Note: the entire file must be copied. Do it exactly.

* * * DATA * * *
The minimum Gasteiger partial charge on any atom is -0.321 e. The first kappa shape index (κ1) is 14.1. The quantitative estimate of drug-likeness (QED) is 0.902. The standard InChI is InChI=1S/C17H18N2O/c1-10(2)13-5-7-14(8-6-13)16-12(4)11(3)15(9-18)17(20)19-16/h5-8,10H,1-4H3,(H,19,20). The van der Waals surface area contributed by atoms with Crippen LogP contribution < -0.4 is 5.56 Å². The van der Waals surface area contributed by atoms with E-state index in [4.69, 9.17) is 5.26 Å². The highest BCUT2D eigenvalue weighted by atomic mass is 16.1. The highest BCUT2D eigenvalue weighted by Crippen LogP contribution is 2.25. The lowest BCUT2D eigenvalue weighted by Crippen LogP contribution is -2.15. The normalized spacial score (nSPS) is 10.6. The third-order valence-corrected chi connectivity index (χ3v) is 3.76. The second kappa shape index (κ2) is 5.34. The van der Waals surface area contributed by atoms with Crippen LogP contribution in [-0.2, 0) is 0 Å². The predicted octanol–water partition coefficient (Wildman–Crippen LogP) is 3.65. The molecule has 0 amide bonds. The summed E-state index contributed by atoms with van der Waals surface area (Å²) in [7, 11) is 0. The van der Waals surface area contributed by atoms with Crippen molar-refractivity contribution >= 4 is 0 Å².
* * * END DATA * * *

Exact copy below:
The minimum Gasteiger partial charge on any atom is -0.321 e. The first kappa shape index (κ1) is 14.1. The quantitative estimate of drug-likeness (QED) is 0.902. The standard InChI is InChI=1S/C17H18N2O/c1-10(2)13-5-7-14(8-6-13)16-12(4)11(3)15(9-18)17(20)19-16/h5-8,10H,1-4H3,(H,19,20). The van der Waals surface area contributed by atoms with Crippen LogP contribution < -0.4 is 5.56 Å². The van der Waals surface area contributed by atoms with E-state index in [4.69, 9.17) is 5.26 Å². The highest BCUT2D eigenvalue weighted by atomic mass is 16.1. The highest BCUT2D eigenvalue weighted by Crippen LogP contribution is 2.25. The lowest BCUT2D eigenvalue weighted by Crippen LogP contribution is -2.15. The normalized spacial score (nSPS) is 10.6. The third-order valence-corrected chi connectivity index (χ3v) is 3.76. The second kappa shape index (κ2) is 5.34. The van der Waals surface area contributed by atoms with Crippen LogP contribution in [-0.2, 0) is 0 Å². The predicted octanol–water partition coefficient (Wildman–Crippen LogP) is 3.65. The molecule has 0 amide bonds. The summed E-state index contributed by atoms with van der Waals surface area (Å²) in [7, 11) is 0. The van der Waals surface area contributed by atoms with Crippen molar-refractivity contribution >= 4 is 0 Å².